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  • Randall Benton / rbenton@sacbee.com

    Water trickles from a narrow, muddy ditch Tuesday at Granite Bay into Folsom Lake, where the water level is very low this year due to the drought.

  • Sacramento

Sacramento agencies: Our water waste rules are tough enough

Published: Wednesday, Jul. 16, 2014 - 3:22 pm
Last Modified: Monday, Jul. 21, 2014 - 9:57 am

Large water agencies throughout the Sacramento region have no intention of imposing criminal penalties for water waste, despite a new state regulation that allows them to do so.

The State Water Resources Control Board adopted the unprecedented measure on Tuesday in response to the ongoing statewide drought. Starting Aug. 1, it means water agencies can cite residents and businesses with criminal infractions for certain kinds of water waste and impose fines of up to $500 per day.

An array of water officials in the capital metro area said their existing rules are tough enough and that they don’t feel they need the additional hammer of a criminal fine.

“I don’t see it as necessary,” said Einar Maisch, director of strategic affairs at the Placer County Water Agency. “We’re doing a pretty good job of achieving water conservation with the measures that we have in place.”

The state water board is not mandating that municipalities levy the fine, and emphasized Tuesday that the new criminal rule is an optional enforcement tool for agencies that need it.

“We’re not trying to supplant what you do,” said Felicia Marcus, chair of the state water board. “We would be giving you a different set of tools to use if you wanted to.”

The rules, nevertheless, are causing some confusion. Some agency officials said they didn’t think they had legal authority to impose a criminal fine, even if they wanted to. Many water agencies are chartered under state law as special districts and are not endowed with police powers to hand down a criminal violation.

Carlos Mejia, an attorney for the state water board, said the authority for water agencies to impose such violations comes from emergency drought legislation signed by the governor in March. In effect, he said, this changed state law so water agencies can enforce any rule adopted by the state board as an emergency drought measure.

“Not only peace officers, but any employee of a local agency charged with enforcing laws relating to water use can issue these infractions,” Mejia said.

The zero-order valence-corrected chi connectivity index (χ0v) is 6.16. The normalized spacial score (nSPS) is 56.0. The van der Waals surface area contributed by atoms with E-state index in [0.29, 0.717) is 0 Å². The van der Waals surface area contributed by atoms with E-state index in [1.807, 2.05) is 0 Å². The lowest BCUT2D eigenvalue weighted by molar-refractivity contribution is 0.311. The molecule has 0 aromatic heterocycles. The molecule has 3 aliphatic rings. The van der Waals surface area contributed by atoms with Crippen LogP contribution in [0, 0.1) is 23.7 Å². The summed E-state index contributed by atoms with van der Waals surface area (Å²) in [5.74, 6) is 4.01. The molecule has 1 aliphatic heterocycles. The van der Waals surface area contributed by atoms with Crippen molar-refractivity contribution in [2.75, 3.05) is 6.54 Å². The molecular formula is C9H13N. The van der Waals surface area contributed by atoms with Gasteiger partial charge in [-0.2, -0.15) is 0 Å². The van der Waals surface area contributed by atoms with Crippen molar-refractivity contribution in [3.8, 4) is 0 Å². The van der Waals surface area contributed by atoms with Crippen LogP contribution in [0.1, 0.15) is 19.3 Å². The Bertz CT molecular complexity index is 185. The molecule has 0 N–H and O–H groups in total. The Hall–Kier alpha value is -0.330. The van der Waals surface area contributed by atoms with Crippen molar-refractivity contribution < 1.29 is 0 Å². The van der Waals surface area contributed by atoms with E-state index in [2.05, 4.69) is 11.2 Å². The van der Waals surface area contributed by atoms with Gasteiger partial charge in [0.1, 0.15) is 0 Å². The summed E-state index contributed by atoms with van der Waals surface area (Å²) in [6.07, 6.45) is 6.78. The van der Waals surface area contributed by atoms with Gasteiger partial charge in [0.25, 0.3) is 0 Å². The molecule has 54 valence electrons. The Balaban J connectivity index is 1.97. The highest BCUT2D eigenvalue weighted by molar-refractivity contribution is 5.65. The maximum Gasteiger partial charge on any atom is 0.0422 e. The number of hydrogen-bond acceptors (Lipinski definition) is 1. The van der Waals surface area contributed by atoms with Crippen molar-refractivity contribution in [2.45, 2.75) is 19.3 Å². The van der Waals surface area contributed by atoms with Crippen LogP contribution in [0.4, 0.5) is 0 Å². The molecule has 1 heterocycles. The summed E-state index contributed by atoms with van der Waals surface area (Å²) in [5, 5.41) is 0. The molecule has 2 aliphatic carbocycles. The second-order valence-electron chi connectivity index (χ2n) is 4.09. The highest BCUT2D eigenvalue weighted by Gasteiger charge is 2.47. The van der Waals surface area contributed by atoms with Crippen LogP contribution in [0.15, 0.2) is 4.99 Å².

The new rule makes it a criminal infraction – similar to a speeding ticket – to use potable water for a variety of outdoor purposes: hosing down sidewalks and driveways; allowing landscape irrigation to run off to streets and gutters; washing a motor vehicle using a hose without a shut-off nozzle; and using a decorative fountain that does not recirculate its water.

The rules are expected to remain in effect for 270 days, unless extended, and apply to both residents and businesses.

Agriculture was specifically exempted, though farming operations consume about three-fourths of all the surface water in California, and are also the primary users of groundwater.

Most farmers have already had their surface water supplies severely reduced, either because their contracts to purchase water from reservoirs have been cut back, or because their water right to divert directly from a stream has been curtailed by the state. California farmers have largely made up for the reduction in surface water supplies by significantly increasing their groundwater pumping, according to a UC Davis study released Tuesday. Some also have adopted conservation measures in the form of fallowed land or alternate crop choices.

Placer County Water Agency, like most in the Sacramento region, already has rules in place that allow fines to be imposed on customers who waste water. And many agencies in the region already ban the practices specified by the state board. In all cases, the potential penalties are administrative fines, not criminal.

The process begins with a written warning before fines are imposed, then climbs a ladder of progressively steeper monetary penalties if additional violations occur. In extreme cases, repeated violations could cause customers to have their water service shut off.